taxes
September 2, 2015 | by Chris Stein, CFP®, Finance Instructor at Colorado State University
Taxes On Lump-Sum Social Security Benefits

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Sometimes Social Security benefits are paid in one lump sum, with two examples being Retroactive Benefits and Suspended Benefits.  We recently had a reader contact us asking how the taxes are calculated on these lump-sum benefits.  Let me first set the stage with the basic issues at hand:

Retroactive Benefits

  1. Retroactive Benefits are those benefits to which you are entitled between your Full Retirement Age and your actual filing date, with a 6 month maximum.  Essentially these benefits are available to you as a lump sum if you file for SS after your FRA and you would like to “back date” your application and collect the benefits you would have received had you filed earlier.  These benefits come to you as a lump-sum amount and are limited to a maximum of 6 months.

Suspended Benefits

  1. Suspended Benefits are those benefits that SS has been holding for you after you have requested they suspend your payments. You are allowed to do this after reaching your FRA regardless of when you originally filed for benefits.  These suspended benefits can accrue from as early as your FRA all the way until age 70 when your benefits will resume.  Up until reaching age 70 you have the option of asking for all these suspended benefits in one lump sum instead of taking advantage of Delayed Retirement Credits that you would accrue if you let SS keep the suspended benefits.  Unlike Retroactive Benefits, which are limited to 6 months of monthly benefits, there is no limit to claiming Suspended Benefits, although there is a practical limit of 4 years for people having a FRA of age 66 (70 minus 66 is 4 years).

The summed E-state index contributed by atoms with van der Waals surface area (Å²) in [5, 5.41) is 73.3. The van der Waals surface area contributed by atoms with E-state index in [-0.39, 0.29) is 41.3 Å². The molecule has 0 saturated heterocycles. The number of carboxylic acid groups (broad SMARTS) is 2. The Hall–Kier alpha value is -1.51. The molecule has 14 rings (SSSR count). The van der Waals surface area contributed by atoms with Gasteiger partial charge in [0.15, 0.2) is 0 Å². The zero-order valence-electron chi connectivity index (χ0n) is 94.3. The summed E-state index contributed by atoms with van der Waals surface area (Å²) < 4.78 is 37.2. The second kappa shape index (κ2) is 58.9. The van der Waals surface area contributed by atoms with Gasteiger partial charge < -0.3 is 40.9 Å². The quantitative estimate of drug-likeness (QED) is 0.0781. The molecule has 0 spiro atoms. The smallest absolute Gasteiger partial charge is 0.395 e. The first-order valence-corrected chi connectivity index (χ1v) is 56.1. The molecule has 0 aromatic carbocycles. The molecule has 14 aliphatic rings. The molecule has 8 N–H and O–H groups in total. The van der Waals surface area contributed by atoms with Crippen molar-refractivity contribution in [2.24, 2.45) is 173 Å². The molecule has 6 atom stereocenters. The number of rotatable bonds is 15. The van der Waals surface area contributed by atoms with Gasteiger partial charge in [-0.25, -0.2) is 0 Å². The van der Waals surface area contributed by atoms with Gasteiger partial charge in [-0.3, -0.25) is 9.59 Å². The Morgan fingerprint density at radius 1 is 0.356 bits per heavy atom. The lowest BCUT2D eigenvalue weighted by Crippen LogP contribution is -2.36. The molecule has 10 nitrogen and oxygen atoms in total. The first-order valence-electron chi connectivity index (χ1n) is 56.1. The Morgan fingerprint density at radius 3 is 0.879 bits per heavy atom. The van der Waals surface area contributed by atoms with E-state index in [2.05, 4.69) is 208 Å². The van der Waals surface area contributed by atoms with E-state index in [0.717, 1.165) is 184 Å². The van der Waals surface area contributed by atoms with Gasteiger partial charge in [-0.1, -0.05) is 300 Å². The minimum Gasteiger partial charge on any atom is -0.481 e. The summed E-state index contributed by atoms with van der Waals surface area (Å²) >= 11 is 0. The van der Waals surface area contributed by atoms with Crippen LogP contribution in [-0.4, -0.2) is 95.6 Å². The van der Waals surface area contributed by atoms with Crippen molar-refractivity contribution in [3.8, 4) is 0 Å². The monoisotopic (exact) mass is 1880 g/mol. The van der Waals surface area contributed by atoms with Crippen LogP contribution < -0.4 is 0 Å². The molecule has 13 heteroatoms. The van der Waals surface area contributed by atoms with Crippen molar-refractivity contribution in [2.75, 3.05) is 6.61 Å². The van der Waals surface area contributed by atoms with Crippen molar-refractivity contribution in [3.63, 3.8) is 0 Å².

Tax Bump

  1. If you claim either of the lump-sum benefits above, or even other lump-sum benefits I have not listed, they will come to you all in one tax year. This could generate a large “bump” in your income for that year and possibly lead to an unfavorable tax situation (read:  high taxes).  In reality this lump sum is made up of benefits owed to you over several months or even years in the case of suspended benefits.

So the reader is right to be concerned.  What if they see a move in their marginal tax bracket as a result of this one-time, lump-sum payment?  How is that fair?  The good news is that the IRS has a way to help with this issue.  The following is explained in detail in IRS Publication 915 “Social Security and Equivalent Railroad Retirement Benefits” (see page 11).

Special Rules for Lump-Sum Benefit Payments

Basically the IRS allows you, through the use of several worksheets, to apply the portion of the lump-sum benefits that was technically for a prior year, to be treated for tax purposes similar to if you had received them those prior years.  This has the effect of spreading out the “income” from SS benefits into the years where it would have occurred had you been receiving it monthly instead of in one lump sum.  When you receive the lump-sum benefits you will also receive a form SSA-1099 describing the benefits you were actually paid that year.  On that form will appear an explanation of which years those benefits were actually intended to be paid.  With this information you can make the adjustments to avoid a tax nightmare that may occur as a result of recognizing all that income in a single year.  All this WITHOUT filing amended tax returns for those prior years.  Not having to file amended returns for prior years is a HUGE benefit to this IRS procedure.  Publication 915 takes what would otherwise be a taxpayer nightmare, or maybe a CPA’s dream, and turns it into a fairly straightforward adjustment.

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